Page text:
Understanding the fine scale spatial distribution of births and pregnancies is crucial for informing planning decisions related to public health. This is especially important in lower income countries where infectious disease is a major concern for pregnant women and new-borns, as highlighted by the recent Zika virus epidemic. Despite this, the spatial detail of basic data on the numbers and distribution of births and pregnancies is often of a coarse resolution and difficult to obtain, with no co-ordination between countries and organisations to create one consistent set of subnational estimates. To begin to address this issue, under the framework of the WorldPop program, an open access archive of high resolution gridded birth and pregnancy distribution datasets for all African, Latin America and Caribbean countries has been created. Datasets were produced using the most recent and finest level census and official population estimate data available and are at a resolution of 30 arc seconds (approximately 1 km at the equator). All products are available through WorldPop.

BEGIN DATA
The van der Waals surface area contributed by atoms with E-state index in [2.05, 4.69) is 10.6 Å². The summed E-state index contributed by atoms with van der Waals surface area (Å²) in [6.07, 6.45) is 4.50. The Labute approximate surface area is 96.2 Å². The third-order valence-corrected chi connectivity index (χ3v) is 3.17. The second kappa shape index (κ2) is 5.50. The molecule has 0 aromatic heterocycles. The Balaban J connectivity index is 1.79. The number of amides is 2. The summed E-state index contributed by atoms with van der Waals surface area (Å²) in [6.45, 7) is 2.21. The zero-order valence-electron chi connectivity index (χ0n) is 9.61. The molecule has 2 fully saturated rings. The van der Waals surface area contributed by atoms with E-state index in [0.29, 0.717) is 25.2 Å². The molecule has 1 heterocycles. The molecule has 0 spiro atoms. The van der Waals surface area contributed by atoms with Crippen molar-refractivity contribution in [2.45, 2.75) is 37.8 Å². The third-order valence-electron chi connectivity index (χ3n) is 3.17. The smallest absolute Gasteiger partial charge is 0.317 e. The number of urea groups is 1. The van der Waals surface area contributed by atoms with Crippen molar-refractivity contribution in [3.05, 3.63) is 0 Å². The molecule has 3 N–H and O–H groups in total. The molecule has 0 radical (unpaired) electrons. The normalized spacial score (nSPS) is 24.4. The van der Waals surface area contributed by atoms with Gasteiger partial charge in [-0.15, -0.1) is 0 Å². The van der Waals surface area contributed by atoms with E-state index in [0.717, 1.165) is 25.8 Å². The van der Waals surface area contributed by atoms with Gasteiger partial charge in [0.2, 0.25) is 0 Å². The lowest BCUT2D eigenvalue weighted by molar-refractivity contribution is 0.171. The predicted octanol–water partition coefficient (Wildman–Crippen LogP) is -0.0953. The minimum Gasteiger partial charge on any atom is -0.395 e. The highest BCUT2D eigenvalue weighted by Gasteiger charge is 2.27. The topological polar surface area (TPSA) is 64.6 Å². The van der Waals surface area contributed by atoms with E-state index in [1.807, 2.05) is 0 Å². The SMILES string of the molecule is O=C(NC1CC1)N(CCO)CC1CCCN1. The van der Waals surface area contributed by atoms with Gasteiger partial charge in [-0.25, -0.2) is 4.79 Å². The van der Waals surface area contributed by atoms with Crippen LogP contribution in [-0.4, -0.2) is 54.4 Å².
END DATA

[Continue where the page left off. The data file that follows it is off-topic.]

Machine-accessible metadata file describing the reported data (ISA-tab format)
Background & Summary
Accurate and detailed information on the spatial distribution and numbers of births and pregnancies is crucial for informing planning decisions related to public health1. The survival and health of women and their new-born babies in low income countries is a key priority, with the reduction of maternal and neonatal mortality central for meeting a number of the United Nations Sustainable Development Goals (specifically goals 3.1 and 3.2)2. Whilst progress has been made, there were still 303,000 maternal deaths in 2015 (ref. 3) and children in lower income countries are 14 times more likely to die during their first 28 days of life compared to their higher income counterparts. Despite this, the spatial detail of basic data on the numbers and distribution of births and pregnancies is often of a coarse resolution and difficult to obtain4, with no co-ordination between countries and organisations to create one consistent set of subnational estimates for planning.